This is, perhaps, also the point where I should briefly mention the fact that the sort of knowledge with which I have been concerned is knowledge of the kind which by its nature cannot enter into statistics and therefore cannot be conveyed to any central authority in statistical form. The statistics which such a central authority would have to use would have to be arrived at precisely by abstracting from minor differences between the things, by lumping together, as resources of one kind, items which differ as regards location, quality, and other particulars, in a way which may be very significant for the specific decision. It follows from this that central planning based on statistical information by its nature cannot take direct account of these circumstances of time and place and that the central planner will have to find some way or other in which the decisions depending on them can be left to the “man on the spot.”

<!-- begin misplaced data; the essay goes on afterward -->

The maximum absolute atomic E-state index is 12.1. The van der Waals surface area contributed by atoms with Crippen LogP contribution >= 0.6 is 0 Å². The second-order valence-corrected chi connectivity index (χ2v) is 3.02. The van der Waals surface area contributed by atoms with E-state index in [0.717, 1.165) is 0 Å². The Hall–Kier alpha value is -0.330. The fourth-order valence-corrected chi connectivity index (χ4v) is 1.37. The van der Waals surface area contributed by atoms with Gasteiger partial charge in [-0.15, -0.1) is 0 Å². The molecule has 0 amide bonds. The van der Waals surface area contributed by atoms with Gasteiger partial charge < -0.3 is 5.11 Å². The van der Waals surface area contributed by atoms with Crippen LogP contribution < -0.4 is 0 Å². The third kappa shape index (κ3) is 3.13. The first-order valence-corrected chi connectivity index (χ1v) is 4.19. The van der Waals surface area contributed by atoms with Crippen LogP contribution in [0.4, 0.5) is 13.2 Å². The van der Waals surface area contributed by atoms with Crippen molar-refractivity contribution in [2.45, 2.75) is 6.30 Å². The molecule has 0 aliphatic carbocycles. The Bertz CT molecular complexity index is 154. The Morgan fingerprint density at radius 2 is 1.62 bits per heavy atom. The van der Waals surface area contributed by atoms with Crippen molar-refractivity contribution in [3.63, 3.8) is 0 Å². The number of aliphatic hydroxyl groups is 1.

Hayek [“The Use of Knowledge in Society,” AER, 1946]. In my view, the claim here is a mystification, at least as applied to the regulatory context. Statistical information “by its nature” can indeed “take direct account of these circumstances of time and place.” Of course it is true that for some purposes and activities, statistical knowledge is inadequate.
It is an odd note.
Sunstein quoted Hayek, said Hayek’s point is a mystification, then admitted, “Of course it is true….” I guess Sunstein’s point is that it is a true mystery?
In any case, we should note few things about Sunstein’s reforms. First, his focus is not so much on the doing of regulation itself, but rather on regulatory oversight. His three reforms are not to be applied in day-to-day regulation, but rather serve as external correctives. A related and perhaps more fundamental issue concerns the manner in which regulatory operations can facilitate the production and coordination of knowledge in ways that promote better outcomes.